Although the language on Russia is strong, Ukrainian President Volodomyr Zelensky offered a powerful speech demanding more of NATO in its support for Ukraine. Zelensky asked the heads of 30 Western governments: “Hasn’t Ukraine paid enough yet? Is our contribution to the defense of Europe and the whole civilization still insufficient?” He raised the urgency of the present situation in Ukraine, requesting further military and economic assistance, security guarantees, and the continued isolation of Russia both politically and financially. He encouraged a new understanding of NATO’s eastern flank, citing the Baltics, Poland, and Moldova as potential future targets for Russian aggression. The Strategic Concept, as a document meant to live for about a decade, addresses the current challenges broadly agreed by Alliance members. Zelensky challenged the implementation of the Strategic Concept to go further for the Ukrainian people in their darkest hour. In his words “the world needs an extremely bold Alliance.”

China was absent from the 2010 Lisbon Strategic Concept. It now features prominently in the 2022 Madrid document, which recognizes that China’s ambitions “challenge our interests, security and values.” The Strategic Concept is specific about the threat to Alliance security posed by China’s military build-up, cyber and disinformation capabilities, and control of key industrial sectors and critical minerals. NATO recognizes additional challenges, too: China’s enhanced presence in Europe through its Belt and Road Initiative, economic dependence by some European countries on China, and the build-up of Chinese military capabilities in the South China Sea. As a result, NATO’s new Strategic Concept highlights the importance of the Indo-Pacific, noting it is likely that NATO will increasingly play a role in this part of the world. While the Strategic Concept underscores NATO remains open to constructive dialogue with China, the Strategic Concept demonstrates a coalescence of differing viewpoints on both sides of the Atlantic of the threat China poses to global order, in part due to evolving perceptions of China in Europe.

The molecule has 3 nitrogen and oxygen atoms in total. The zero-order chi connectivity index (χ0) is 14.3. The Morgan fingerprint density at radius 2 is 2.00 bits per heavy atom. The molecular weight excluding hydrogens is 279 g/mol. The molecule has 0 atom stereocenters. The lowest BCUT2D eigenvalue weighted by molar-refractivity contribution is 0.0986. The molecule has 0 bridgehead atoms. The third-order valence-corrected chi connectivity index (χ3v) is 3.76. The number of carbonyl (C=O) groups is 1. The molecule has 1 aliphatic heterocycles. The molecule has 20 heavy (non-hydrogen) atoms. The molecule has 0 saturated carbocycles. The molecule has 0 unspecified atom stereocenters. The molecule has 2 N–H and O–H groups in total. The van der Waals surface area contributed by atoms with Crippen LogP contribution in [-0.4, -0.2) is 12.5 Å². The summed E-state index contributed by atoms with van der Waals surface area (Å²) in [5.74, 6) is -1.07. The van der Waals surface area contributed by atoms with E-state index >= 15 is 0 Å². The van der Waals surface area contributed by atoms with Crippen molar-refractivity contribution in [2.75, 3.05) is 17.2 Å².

Overall, the Strategic Concept offers a concrete framework for the future of the Alliance and offers a much-needed update to the 2010 version. The document threads the needle of outlining new threats to the Alliance while still being politically palpable to 30 NATO member states. The new Madrid Strategic Concept will serve as an important guiding document into the coming era of a more contested security order. 


About the Author

Jason C. Moyer

Jason C. Moyer

Program Associate, Global Europe Program
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Global Europe Program

The Global Europe Program is focused on Europe’s capabilities, and how it engages on critical global issues.  We investigate European approaches to critical global issues. We examine Europe’s relations with Russia and Eurasia, China and the Indo-Pacific, the Middle East and Africa. Our initiatives include “Ukraine in Europe” – an examination of what it will take to make Ukraine’s European future a reality.  But we also examine the role of NATO, the European Union and the OSCE, Europe’s energy security, transatlantic trade disputes, and challenges to democracy. The Global Europe Program’s staff, scholars-in-residence, and Global Fellows participate in seminars, policy study groups, and international conferences to provide analytical recommendations to policy makers and the media.  Read more